law. Niceness is a character trait, not a social institution.

The arbitrary rule concept is developed into a solid theory in the
book Iranian History and Politics the Dialectic of State and Society.
Now the reader is ready for Mussadiq and the struggle for Power in
Iran, fully prepared to appreciate this leader’s uniqueness in Iranian
history.

The 1906 constitutional revolution was an attempt to put an end to arbitrary rule. At the time Mossadegh was in his early twenties, and for forty-five years he watched the revolution get torn apart by foreign interference in domestic politics. By the time he became prime minister, Mossadegh knew what to do to piece Iran’s constitution back together. His nationalization of Iranian oil had far less to do with revenue than with eliminating foreign intrusion into Iranian affairs. His recalcitrance in coming to terms with the British should be assessed as serving his grand project˜protecting Iran’s newly discovered paradigm of lawful leadership.

Mossadegh himself has been criticized for breaking the law when he
temporarily dissolved the majles. “How is that different from the
dictatorship of the Shah?” his detractors ask. Katouzian admits the
mistake, while explaining the complex mitigating circumstances. Yet his
arbitrary rule theory makes it unnecessary to decide whether Mossadegh
was a dictator. The reader has already learned that the term “dictator”
in the Western sense does not describe our Shahs at all. The Pahlavis
were not dictators, but arbitrary rulers. Mossadegh, dictator or not,
acted in the modern paradigm of the struggle between various interests
of society. For him, the primitive mellat [people ]vs. dowlat [state]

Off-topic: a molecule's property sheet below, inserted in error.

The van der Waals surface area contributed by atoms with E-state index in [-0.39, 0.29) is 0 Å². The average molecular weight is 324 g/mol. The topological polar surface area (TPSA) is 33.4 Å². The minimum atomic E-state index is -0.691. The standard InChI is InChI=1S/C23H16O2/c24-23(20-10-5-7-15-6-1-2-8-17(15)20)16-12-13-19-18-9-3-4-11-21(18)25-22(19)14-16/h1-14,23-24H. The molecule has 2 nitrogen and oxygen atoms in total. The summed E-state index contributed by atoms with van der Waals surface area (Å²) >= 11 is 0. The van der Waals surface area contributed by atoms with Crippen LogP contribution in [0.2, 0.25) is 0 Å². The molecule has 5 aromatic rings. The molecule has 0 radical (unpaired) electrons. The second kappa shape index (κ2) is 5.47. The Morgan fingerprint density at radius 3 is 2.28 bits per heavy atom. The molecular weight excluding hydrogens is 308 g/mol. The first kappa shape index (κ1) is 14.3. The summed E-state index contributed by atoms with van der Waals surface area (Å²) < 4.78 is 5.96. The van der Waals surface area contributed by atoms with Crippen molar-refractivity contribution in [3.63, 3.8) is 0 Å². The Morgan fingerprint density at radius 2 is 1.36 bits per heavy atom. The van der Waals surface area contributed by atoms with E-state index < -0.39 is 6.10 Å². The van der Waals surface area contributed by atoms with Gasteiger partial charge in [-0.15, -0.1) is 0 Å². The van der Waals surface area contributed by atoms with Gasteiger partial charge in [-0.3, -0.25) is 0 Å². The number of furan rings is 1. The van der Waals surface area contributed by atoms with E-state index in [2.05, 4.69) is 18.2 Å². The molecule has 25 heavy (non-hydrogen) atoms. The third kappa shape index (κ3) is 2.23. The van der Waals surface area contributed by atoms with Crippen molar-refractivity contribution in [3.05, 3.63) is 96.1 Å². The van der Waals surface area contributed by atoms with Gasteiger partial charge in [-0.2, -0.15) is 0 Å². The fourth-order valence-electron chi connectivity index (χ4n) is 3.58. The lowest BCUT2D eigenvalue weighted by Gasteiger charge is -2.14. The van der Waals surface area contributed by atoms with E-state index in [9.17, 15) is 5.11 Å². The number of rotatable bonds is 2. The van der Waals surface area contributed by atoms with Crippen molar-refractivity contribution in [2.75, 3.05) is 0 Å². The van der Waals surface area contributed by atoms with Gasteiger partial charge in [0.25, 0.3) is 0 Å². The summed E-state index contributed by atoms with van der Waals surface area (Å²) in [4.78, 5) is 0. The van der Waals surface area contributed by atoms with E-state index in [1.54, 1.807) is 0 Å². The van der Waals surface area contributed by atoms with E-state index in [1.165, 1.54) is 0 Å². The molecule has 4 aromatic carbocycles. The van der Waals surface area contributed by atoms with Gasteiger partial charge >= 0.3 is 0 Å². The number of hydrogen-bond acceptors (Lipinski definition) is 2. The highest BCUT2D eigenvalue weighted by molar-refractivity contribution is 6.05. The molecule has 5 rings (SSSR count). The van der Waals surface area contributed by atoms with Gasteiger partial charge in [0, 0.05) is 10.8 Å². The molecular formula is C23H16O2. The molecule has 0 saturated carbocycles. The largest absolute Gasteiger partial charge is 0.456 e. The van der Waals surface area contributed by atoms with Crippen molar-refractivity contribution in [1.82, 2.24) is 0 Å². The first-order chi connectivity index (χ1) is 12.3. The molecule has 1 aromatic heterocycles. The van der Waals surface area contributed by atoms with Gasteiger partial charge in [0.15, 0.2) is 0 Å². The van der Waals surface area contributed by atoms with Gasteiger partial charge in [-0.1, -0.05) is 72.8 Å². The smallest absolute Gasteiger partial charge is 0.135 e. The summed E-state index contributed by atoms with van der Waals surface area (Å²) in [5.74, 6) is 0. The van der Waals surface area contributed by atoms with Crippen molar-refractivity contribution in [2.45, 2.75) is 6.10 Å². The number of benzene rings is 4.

dialectic was an extinct theme.

As Katouzian explains in Iranian History and Politics, our numerous
rebellions had always been about the mellat overthrowing the dowlat.
Everybody vs. the “institution” of the arbitrary ruler. The upheavals
led to a period of chaos [fetneh/ahsoub] until a new arbitrary ruler
enforced order and began the cycle all over again. In Mussadiq and the
Struggle for Power in Iran it can be seen that the battles of the
Mossdegh era were of a fresh variety. We were fighting over which
interests in our society were going to dictate the rules. This gave a
totally new texture to the power game, which for the first time could
be termed “politics.” Katouzian emphasizes that there was no Persian
word for “politics”; the modern meaning of the old word “siaasat” was
first adopted during the constitutional revolution.

Though the Shah appeared to win the day after the 1953 coup, he
could not hold back Iran’s new paradigm, best archetyped in the
Mossadegh drama. In an unmistakable occurrence of Katouzian’s mellat
vs. dowlat phenomenon, everyone rose against the Shah in 1979. Not a
single major element of Iran’s society defended him. Not the merchants
he had made wealthy, not the workers he had created jobs for, not even
the women and the minorities he had treated so kindly. This puzzling
ingratitude is completely explained by Iranian society’s resolve to put
an end to arbitrary rule. An evolutionary force overwhelmed sectarian
interests.

Some argue that we should stop dwelling on Shah and Mossadegh. After
reading Katouzian, I believe we can safely drop the Shah from
conversations, as his species is unlikely to be part of Iran’s
political ecology again. The Pahlavis were the last dinosaurs. But
Mossadegh was the first mammal. His political genes are alive, evolving
and relevant. Iran’s stubborn struggle against foreign dependence, even
in the face of sanctions, is straight out of Mossadegh’s book. Western
analysts flummoxed by The Islamic Republic’s resilience to regime
change should acknowledge the unprecedented symbiosis that now exists
between the dowlat and parts of the mellat. The Islamic establishment
in turn should consider to what extent the concept of a Supreme Leader
contradicts the program that the Iranian nation has set for its long
term development. The regime’s leaders should also beware: their power
is imperiled whenever they arbitrarily suspend constitutional rights.

The Shahs are dead, but Mossadegh’s legacy remains a giant factor in
Iran’s future. This is why Giants still rule. And the Dodgers? Well,
who cares anymore?